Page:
Last season, the Carolina Panthers and Dallas Cowboys combined for 11 wins. After their game on Sunday — four weeks into the season — they will be more than halfway to that total.
The Cowboys were a popular bounce-back team with the return of quarterback Dak Prescott from ankle and shoulder surgeries, but few saw the Panthers as contenders in Year 2 under head coach Matt Rhule. Their schedule has been weak thus far with wins over the Jets, Saints, and Texans, but Carolina is one of just five undefeated teams left in the NFL.
With strong starts, this game has surprising playoff implications. A 2-1 mark and weak division gives the Cowboys 75.7 percent playoff odds, per Football Outsiders, while the Panthers are up to 51.0 percent. And if they both finish with the same record, this game will serve as the tiebreaker.
Can the Cowboys slow down Sam Darnold and Carolina, who have three extra days to rest and prepare after playing on "Thursday Night Football" last week? It may be a while before a team with a winning record faces the Panthers before their Week 13 bye, with upcoming games against the Eagles, Vikings, Giants, Falcons, Patriots, Cardinals, Washington, and Dolphins.
Carolina (3-0) at Dallas (2-1)
Kickoff: Sunday, Oct. 3 at 1 p.m. ET
Spread: Cowboys -4.5
Three Things to Watch
1. Can Carolina adequately replace McCaffrey?
The Panthers' 24-9 win over the Texans last week was resounding but also Pyrrhic — they lost star running back Christian McCaffrey in the second quarter to a strained hamstring. These minor injuries are occurring all too often, as the 25-year-old missed 13 games last season with ankle and shoulder injuries.
The good news for Carolina is that rookie Chuba Hubbard filled in admirably for McCaffrey last week, picking up 52 yards on 11 carries and adding three receptions for 27 yards. He was a certified star at Oklahoma State when he rushed for 2,094 yards and 21 scores in his sophomore year. Former Bronco Royce Freeman also added 17 yards on five carries, most of which came on a 13-yard rumble.
The Texans don't exactly have the strongest front seven, but it's hard to know what to expect from the Cowboys up front. Opponents have barely run on Dallas (league-low 45 attempts), which is why they rank sixth in run defense. More concerningly, they rank 26th in yards allowed per carry (4.7) after ranking 30th in that category (5.0) in 2020.
Hubbard and Freeman may be able to replicate much of what McCaffrey can do on the ground, but his bigger contribution may be as Darnold's safety valve. McCaffrey ranks second to DJ Moore on the team with 16 receptions and 163 receiving yards, and his presence allowed Darnold to take more check-downs and safe passes.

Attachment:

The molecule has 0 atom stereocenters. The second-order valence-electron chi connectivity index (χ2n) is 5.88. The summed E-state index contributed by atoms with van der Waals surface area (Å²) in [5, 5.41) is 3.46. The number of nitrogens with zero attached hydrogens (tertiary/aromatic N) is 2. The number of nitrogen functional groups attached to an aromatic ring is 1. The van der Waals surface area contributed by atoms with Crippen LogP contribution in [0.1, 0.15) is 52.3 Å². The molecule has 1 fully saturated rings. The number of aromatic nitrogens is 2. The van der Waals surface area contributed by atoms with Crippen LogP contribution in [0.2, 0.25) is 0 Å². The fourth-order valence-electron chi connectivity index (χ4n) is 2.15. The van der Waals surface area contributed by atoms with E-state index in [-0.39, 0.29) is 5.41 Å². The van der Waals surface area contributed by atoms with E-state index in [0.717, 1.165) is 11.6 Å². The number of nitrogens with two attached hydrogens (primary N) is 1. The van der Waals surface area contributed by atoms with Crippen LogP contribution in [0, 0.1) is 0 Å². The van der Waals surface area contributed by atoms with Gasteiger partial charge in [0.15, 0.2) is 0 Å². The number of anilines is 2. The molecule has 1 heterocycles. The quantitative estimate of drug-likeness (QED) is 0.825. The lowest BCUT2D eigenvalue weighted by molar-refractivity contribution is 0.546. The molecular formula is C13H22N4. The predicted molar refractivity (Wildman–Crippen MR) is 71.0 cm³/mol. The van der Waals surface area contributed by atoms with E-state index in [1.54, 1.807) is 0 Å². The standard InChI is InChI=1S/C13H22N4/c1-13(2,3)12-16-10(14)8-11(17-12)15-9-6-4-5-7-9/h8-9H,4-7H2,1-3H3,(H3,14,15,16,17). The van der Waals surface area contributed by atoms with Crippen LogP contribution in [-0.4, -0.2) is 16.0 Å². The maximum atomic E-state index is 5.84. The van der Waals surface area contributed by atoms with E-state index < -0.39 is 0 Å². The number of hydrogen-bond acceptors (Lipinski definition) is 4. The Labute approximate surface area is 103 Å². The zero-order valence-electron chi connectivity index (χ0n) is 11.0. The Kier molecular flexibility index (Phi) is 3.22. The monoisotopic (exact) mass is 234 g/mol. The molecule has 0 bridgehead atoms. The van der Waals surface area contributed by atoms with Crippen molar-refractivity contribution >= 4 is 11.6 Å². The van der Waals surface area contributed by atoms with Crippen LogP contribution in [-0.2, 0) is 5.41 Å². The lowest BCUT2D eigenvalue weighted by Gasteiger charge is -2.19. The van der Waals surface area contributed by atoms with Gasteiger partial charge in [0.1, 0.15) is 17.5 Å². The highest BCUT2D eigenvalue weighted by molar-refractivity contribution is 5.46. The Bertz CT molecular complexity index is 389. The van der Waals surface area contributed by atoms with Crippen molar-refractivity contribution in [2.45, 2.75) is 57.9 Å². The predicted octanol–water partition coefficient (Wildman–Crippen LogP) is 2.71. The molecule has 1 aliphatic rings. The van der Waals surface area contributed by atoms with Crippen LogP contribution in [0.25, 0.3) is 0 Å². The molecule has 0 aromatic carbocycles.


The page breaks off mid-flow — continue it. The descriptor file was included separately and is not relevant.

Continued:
With McCaffrey sidelined, Darnold may have to push it downfield more. He's been rocking a brilliant 0.9 percent interception rate after sitting at 3.2 percent with the Jets, and it will be interesting to see how he fares as he has to get more aggressive without his top weapon.
2. Do the Panthers have the depth to slow Prescott?
Dallas' playoff chances hinged on Prescott's health and effectiveness, and through three weeks he's looked every bit like the Pro Bowl passer of old. Prescott leads the NFL with a 77.5 percent completion rate and has six touchdowns to two interceptions with 292.7 yards per game.
With apologies to Zach Wilson, Jameis Winston, and Davis Mills, Prescott is by far the best quarterback the Panthers have faced this season. And they'll be taking on this challenge short-handed.
In addition to McCaffrey, the Panthers also lost first-rounder Jaycee Horn to a broken foot and safety Juston Burris to a groin injury in the win over Houston.
Carolina did bring in former Jaguars top-10 pick C.J. Henderson, but he may not be ready to play with less than a week in Rhule's system. And there's a reason Jacksonville gave up on him after just 19 games for little-used tight end Dan Arnold and a swap of draft picks (third-rounder for fifth-rounder).
Prescott looks as effective as ever, and the Panthers will be hard-pressed to slow him down. Any win will have to start with keeping him in somewhat check.
3. The turnover battle
Turnovers will be crucial in any game, but the Cowboys have been the most disruptive team in the league this season (8 turnovers) while the Panthers have only given the ball away twice. This isn't quite unstoppable force vs. immovable object since we're dealing with tiny sample sizes, but one of these trends will have to end.
As mentioned earlier, it will be fascinating to see how Darnold looks without McCaffrey (and Arnold). Rookie tight end Tommy Tremble has flashed potential and could function as a new safety valve. But Jets fans can attest in the past to what Darnold can look like with little support.
Meanwhile, the Panthers rank first in total, pass, and run defense and second in scoring defense but have not forced many turnovers (3, tied for 17th). Are they the result of a weak schedule, or is this defense for real? Forcing more turnovers, even without Horn, who nabbed a pick in his second game, will be a major key moving forward.
The Cowboys' offense looks like one of the best in the league now that Prescott is back healthy. They even have a two-headed monster at running back with Ezekiel Elliott and Tony Pollard. Carolina statistically appears to have the defense to match them, but Sunday’s game will be a great measuring stick to see if that’s just a mirage.
Similarly, this game will be a great test for Darnold to see how much he’s improved since leaving the Jets, now that he has to win on the road without McCaffrey.
The Panthers can officially be crowned playoff contenders with a win in Dallas to continue their undefeated season, but that may be too much of an ask with the recent injuries.